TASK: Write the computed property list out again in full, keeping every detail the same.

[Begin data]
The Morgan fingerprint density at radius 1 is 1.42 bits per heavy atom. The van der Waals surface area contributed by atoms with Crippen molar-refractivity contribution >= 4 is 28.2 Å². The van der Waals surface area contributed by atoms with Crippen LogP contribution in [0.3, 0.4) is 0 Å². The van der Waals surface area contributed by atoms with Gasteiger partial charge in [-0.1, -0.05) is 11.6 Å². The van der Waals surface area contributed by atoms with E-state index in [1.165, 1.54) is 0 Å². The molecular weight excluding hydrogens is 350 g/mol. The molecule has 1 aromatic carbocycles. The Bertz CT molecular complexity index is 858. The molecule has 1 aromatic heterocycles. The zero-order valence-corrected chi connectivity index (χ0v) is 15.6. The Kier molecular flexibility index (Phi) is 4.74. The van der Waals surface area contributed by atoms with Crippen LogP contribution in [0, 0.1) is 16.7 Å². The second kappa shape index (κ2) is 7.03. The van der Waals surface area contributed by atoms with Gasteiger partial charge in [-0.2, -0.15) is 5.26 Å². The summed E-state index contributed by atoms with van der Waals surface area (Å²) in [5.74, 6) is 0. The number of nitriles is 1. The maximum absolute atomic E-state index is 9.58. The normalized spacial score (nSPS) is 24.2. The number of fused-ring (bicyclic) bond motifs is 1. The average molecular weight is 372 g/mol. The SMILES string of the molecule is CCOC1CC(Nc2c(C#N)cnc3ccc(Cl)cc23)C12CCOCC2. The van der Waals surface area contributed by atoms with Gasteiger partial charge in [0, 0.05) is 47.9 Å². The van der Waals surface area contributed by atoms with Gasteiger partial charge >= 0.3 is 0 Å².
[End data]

The Morgan fingerprint density at radius 1 is 1.42 bits per heavy atom. The van der Waals surface area contributed by atoms with Crippen molar-refractivity contribution >= 4 is 28.2 Å². The van der Waals surface area contributed by atoms with Crippen LogP contribution in [0.3, 0.4) is 0 Å². The van der Waals surface area contributed by atoms with Gasteiger partial charge in [-0.1, -0.05) is 11.6 Å². The van der Waals surface area contributed by atoms with E-state index in [1.165, 1.54) is 0 Å². The molecular weight excluding hydrogens is 350 g/mol. The molecule has 1 aromatic carbocycles. The Bertz CT molecular complexity index is 858. The molecule has 1 aromatic heterocycles. The zero-order valence-corrected chi connectivity index (χ0v) is 15.6. The Kier molecular flexibility index (Phi) is 4.74. The van der Waals surface area contributed by atoms with Crippen LogP contribution in [0, 0.1) is 16.7 Å². The second kappa shape index (κ2) is 7.03. The van der Waals surface area contributed by atoms with Gasteiger partial charge in [-0.2, -0.15) is 5.26 Å². The summed E-state index contributed by atoms with van der Waals surface area (Å²) in [5.74, 6) is 0. The number of nitriles is 1. The maximum absolute atomic E-state index is 9.58. The normalized spacial score (nSPS) is 24.2. The number of fused-ring (bicyclic) bond motifs is 1. The average molecular weight is 372 g/mol. The SMILES string of the molecule is CCOC1CC(Nc2c(C#N)cnc3ccc(Cl)cc23)C12CCOCC2. The van der Waals surface area contributed by atoms with Gasteiger partial charge in [0, 0.05) is 47.9 Å². The van der Waals surface area contributed by atoms with Gasteiger partial charge >= 0.3 is 0 Å².